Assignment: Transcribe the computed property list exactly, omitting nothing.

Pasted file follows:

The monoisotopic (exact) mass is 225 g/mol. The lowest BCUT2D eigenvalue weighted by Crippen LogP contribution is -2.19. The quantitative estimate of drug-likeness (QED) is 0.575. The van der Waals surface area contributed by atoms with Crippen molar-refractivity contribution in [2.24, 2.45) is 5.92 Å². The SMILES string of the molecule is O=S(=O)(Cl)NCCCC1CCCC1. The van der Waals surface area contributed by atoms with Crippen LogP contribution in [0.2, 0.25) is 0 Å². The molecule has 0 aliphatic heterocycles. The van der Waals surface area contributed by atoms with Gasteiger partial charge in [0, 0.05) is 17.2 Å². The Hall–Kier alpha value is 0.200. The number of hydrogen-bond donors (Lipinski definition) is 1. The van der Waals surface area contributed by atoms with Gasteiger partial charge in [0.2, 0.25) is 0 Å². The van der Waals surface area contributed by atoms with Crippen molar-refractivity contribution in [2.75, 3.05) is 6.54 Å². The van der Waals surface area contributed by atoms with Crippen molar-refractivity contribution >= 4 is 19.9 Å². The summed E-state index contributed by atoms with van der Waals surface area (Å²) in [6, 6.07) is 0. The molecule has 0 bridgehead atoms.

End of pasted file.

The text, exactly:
The monoisotopic (exact) mass is 225 g/mol. The lowest BCUT2D eigenvalue weighted by Crippen LogP contribution is -2.19. The quantitative estimate of drug-likeness (QED) is 0.575. The van der Waals surface area contributed by atoms with Crippen molar-refractivity contribution in [2.24, 2.45) is 5.92 Å². The SMILES string of the molecule is O=S(=O)(Cl)NCCCC1CCCC1. The van der Waals surface area contributed by atoms with Crippen LogP contribution in [0.2, 0.25) is 0 Å². The molecule has 0 aliphatic heterocycles. The van der Waals surface area contributed by atoms with Gasteiger partial charge in [0, 0.05) is 17.2 Å². The Hall–Kier alpha value is 0.200. The number of hydrogen-bond donors (Lipinski definition) is 1. The van der Waals surface area contributed by atoms with Gasteiger partial charge in [0.2, 0.25) is 0 Å². The van der Waals surface area contributed by atoms with Crippen molar-refractivity contribution in [2.75, 3.05) is 6.54 Å². The van der Waals surface area contributed by atoms with Crippen molar-refractivity contribution >= 4 is 19.9 Å². The summed E-state index contributed by atoms with van der Waals surface area (Å²) in [6, 6.07) is 0. The molecule has 0 bridgehead atoms.